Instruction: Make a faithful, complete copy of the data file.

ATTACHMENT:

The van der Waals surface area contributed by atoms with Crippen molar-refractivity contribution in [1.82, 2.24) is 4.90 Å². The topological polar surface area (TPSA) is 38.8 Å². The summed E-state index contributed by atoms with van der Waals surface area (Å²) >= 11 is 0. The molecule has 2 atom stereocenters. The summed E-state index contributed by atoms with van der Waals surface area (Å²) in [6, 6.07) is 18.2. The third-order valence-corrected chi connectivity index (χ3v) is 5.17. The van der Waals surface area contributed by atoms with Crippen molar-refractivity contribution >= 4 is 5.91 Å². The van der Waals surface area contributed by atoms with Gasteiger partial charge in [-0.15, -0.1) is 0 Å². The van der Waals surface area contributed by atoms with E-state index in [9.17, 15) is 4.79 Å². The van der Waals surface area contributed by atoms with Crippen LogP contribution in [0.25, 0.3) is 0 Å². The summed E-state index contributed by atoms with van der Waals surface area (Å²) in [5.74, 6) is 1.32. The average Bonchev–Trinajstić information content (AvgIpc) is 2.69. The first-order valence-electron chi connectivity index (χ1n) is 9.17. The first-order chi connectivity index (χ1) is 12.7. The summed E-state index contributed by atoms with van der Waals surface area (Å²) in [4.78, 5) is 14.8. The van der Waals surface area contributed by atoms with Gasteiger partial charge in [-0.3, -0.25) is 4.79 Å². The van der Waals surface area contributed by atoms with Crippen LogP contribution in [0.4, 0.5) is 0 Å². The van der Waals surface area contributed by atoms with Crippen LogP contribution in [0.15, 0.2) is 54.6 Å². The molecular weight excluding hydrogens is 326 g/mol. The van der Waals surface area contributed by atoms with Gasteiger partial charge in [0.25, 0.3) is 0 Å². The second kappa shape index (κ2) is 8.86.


The van der Waals surface area contributed by atoms with Crippen molar-refractivity contribution in [1.82, 2.24) is 4.90 Å². The topological polar surface area (TPSA) is 38.8 Å². The summed E-state index contributed by atoms with van der Waals surface area (Å²) >= 11 is 0. The molecule has 2 atom stereocenters. The summed E-state index contributed by atoms with van der Waals surface area (Å²) in [6, 6.07) is 18.2. The third-order valence-corrected chi connectivity index (χ3v) is 5.17. The van der Waals surface area contributed by atoms with Crippen molar-refractivity contribution >= 4 is 5.91 Å². The van der Waals surface area contributed by atoms with Gasteiger partial charge in [-0.15, -0.1) is 0 Å². The van der Waals surface area contributed by atoms with E-state index in [9.17, 15) is 4.79 Å². The van der Waals surface area contributed by atoms with Crippen LogP contribution in [0.25, 0.3) is 0 Å². The summed E-state index contributed by atoms with van der Waals surface area (Å²) in [5.74, 6) is 1.32. The average Bonchev–Trinajstić information content (AvgIpc) is 2.69. The first-order valence-electron chi connectivity index (χ1n) is 9.17. The first-order chi connectivity index (χ1) is 12.7. The summed E-state index contributed by atoms with van der Waals surface area (Å²) in [4.78, 5) is 14.8. The van der Waals surface area contributed by atoms with Gasteiger partial charge in [-0.3, -0.25) is 4.79 Å². The van der Waals surface area contributed by atoms with Crippen LogP contribution in [0.4, 0.5) is 0 Å². The van der Waals surface area contributed by atoms with Crippen LogP contribution in [0.15, 0.2) is 54.6 Å². The molecular weight excluding hydrogens is 326 g/mol. The van der Waals surface area contributed by atoms with Gasteiger partial charge in [0.25, 0.3) is 0 Å². The second kappa shape index (κ2) is 8.86.